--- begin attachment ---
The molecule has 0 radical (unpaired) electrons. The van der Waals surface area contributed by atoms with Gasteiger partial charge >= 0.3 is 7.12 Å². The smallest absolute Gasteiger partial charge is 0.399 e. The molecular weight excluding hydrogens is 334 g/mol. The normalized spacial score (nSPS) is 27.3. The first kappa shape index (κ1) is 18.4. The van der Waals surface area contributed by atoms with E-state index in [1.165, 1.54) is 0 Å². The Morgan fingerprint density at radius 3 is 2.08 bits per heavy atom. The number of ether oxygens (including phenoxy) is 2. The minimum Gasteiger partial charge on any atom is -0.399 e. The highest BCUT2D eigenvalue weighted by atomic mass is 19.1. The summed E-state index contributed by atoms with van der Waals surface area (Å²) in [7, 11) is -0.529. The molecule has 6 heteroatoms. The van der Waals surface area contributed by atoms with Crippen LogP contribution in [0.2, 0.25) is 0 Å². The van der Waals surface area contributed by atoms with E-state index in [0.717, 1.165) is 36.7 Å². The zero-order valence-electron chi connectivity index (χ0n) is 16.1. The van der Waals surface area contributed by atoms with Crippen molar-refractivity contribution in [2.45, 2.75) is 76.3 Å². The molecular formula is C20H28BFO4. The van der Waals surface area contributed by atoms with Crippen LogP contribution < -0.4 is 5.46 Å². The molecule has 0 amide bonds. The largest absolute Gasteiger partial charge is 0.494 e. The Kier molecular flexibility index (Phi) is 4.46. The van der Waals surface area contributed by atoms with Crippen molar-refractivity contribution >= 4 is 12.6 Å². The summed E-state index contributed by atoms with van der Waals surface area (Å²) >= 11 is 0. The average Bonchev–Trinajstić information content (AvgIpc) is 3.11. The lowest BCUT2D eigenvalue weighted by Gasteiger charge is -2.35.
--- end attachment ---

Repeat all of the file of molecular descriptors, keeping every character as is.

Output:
The molecule has 0 radical (unpaired) electrons. The van der Waals surface area contributed by atoms with Gasteiger partial charge >= 0.3 is 7.12 Å². The smallest absolute Gasteiger partial charge is 0.399 e. The molecular weight excluding hydrogens is 334 g/mol. The normalized spacial score (nSPS) is 27.3. The first kappa shape index (κ1) is 18.4. The van der Waals surface area contributed by atoms with E-state index in [1.165, 1.54) is 0 Å². The Morgan fingerprint density at radius 3 is 2.08 bits per heavy atom. The number of ether oxygens (including phenoxy) is 2. The minimum Gasteiger partial charge on any atom is -0.399 e. The highest BCUT2D eigenvalue weighted by atomic mass is 19.1. The summed E-state index contributed by atoms with van der Waals surface area (Å²) in [7, 11) is -0.529. The molecule has 6 heteroatoms. The van der Waals surface area contributed by atoms with Crippen LogP contribution in [0.2, 0.25) is 0 Å². The van der Waals surface area contributed by atoms with E-state index in [0.717, 1.165) is 36.7 Å². The zero-order valence-electron chi connectivity index (χ0n) is 16.1. The van der Waals surface area contributed by atoms with Crippen molar-refractivity contribution in [2.45, 2.75) is 76.3 Å². The molecular formula is C20H28BFO4. The van der Waals surface area contributed by atoms with Crippen LogP contribution < -0.4 is 5.46 Å². The molecule has 0 amide bonds. The largest absolute Gasteiger partial charge is 0.494 e. The Kier molecular flexibility index (Phi) is 4.46. The van der Waals surface area contributed by atoms with Crippen molar-refractivity contribution >= 4 is 12.6 Å². The summed E-state index contributed by atoms with van der Waals surface area (Å²) >= 11 is 0. The average Bonchev–Trinajstić information content (AvgIpc) is 3.11. The lowest BCUT2D eigenvalue weighted by Gasteiger charge is -2.35.